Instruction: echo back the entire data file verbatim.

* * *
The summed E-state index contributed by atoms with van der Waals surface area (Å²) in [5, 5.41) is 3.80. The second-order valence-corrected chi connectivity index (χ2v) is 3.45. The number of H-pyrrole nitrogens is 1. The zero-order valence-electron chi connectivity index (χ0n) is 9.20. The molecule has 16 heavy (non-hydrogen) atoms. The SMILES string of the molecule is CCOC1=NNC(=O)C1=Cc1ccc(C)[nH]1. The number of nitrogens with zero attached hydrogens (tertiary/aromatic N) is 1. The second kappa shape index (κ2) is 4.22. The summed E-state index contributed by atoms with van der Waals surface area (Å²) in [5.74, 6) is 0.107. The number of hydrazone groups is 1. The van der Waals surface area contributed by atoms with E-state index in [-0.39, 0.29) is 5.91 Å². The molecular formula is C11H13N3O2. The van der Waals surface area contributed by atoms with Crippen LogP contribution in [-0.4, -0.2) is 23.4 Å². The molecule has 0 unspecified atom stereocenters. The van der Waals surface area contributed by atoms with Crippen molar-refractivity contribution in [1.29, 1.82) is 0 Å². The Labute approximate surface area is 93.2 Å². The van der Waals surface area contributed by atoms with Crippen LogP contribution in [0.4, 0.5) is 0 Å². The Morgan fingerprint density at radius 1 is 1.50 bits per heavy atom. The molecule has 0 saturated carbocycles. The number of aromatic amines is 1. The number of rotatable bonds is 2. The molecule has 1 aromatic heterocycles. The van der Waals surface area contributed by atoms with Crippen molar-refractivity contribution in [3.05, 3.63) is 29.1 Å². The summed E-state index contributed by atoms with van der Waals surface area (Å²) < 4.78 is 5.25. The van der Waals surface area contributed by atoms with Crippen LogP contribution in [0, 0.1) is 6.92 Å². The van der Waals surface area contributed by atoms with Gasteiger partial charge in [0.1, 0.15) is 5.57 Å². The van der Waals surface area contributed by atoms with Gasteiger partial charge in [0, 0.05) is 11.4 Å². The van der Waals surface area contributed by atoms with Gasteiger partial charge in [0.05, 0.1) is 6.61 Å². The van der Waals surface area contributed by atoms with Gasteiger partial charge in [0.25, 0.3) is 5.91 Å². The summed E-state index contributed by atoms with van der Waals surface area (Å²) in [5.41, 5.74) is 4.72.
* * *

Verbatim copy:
The summed E-state index contributed by atoms with van der Waals surface area (Å²) in [5, 5.41) is 3.80. The second-order valence-corrected chi connectivity index (χ2v) is 3.45. The number of H-pyrrole nitrogens is 1. The zero-order valence-electron chi connectivity index (χ0n) is 9.20. The molecule has 16 heavy (non-hydrogen) atoms. The SMILES string of the molecule is CCOC1=NNC(=O)C1=Cc1ccc(C)[nH]1. The number of nitrogens with zero attached hydrogens (tertiary/aromatic N) is 1. The second kappa shape index (κ2) is 4.22. The summed E-state index contributed by atoms with van der Waals surface area (Å²) in [5.74, 6) is 0.107. The number of hydrazone groups is 1. The van der Waals surface area contributed by atoms with E-state index in [-0.39, 0.29) is 5.91 Å². The molecular formula is C11H13N3O2. The van der Waals surface area contributed by atoms with Crippen LogP contribution in [-0.4, -0.2) is 23.4 Å². The molecule has 0 unspecified atom stereocenters. The van der Waals surface area contributed by atoms with Crippen molar-refractivity contribution in [1.29, 1.82) is 0 Å². The Labute approximate surface area is 93.2 Å². The van der Waals surface area contributed by atoms with Crippen LogP contribution in [0.4, 0.5) is 0 Å². The Morgan fingerprint density at radius 1 is 1.50 bits per heavy atom. The molecule has 0 saturated carbocycles. The number of aromatic amines is 1. The number of rotatable bonds is 2. The molecule has 1 aromatic heterocycles. The van der Waals surface area contributed by atoms with Crippen molar-refractivity contribution in [3.05, 3.63) is 29.1 Å². The summed E-state index contributed by atoms with van der Waals surface area (Å²) < 4.78 is 5.25. The van der Waals surface area contributed by atoms with Crippen LogP contribution in [0, 0.1) is 6.92 Å². The van der Waals surface area contributed by atoms with Gasteiger partial charge in [0.1, 0.15) is 5.57 Å². The van der Waals surface area contributed by atoms with Gasteiger partial charge in [0, 0.05) is 11.4 Å². The van der Waals surface area contributed by atoms with Gasteiger partial charge in [0.05, 0.1) is 6.61 Å². The van der Waals surface area contributed by atoms with Gasteiger partial charge in [0.25, 0.3) is 5.91 Å². The summed E-state index contributed by atoms with van der Waals surface area (Å²) in [5.41, 5.74) is 4.72.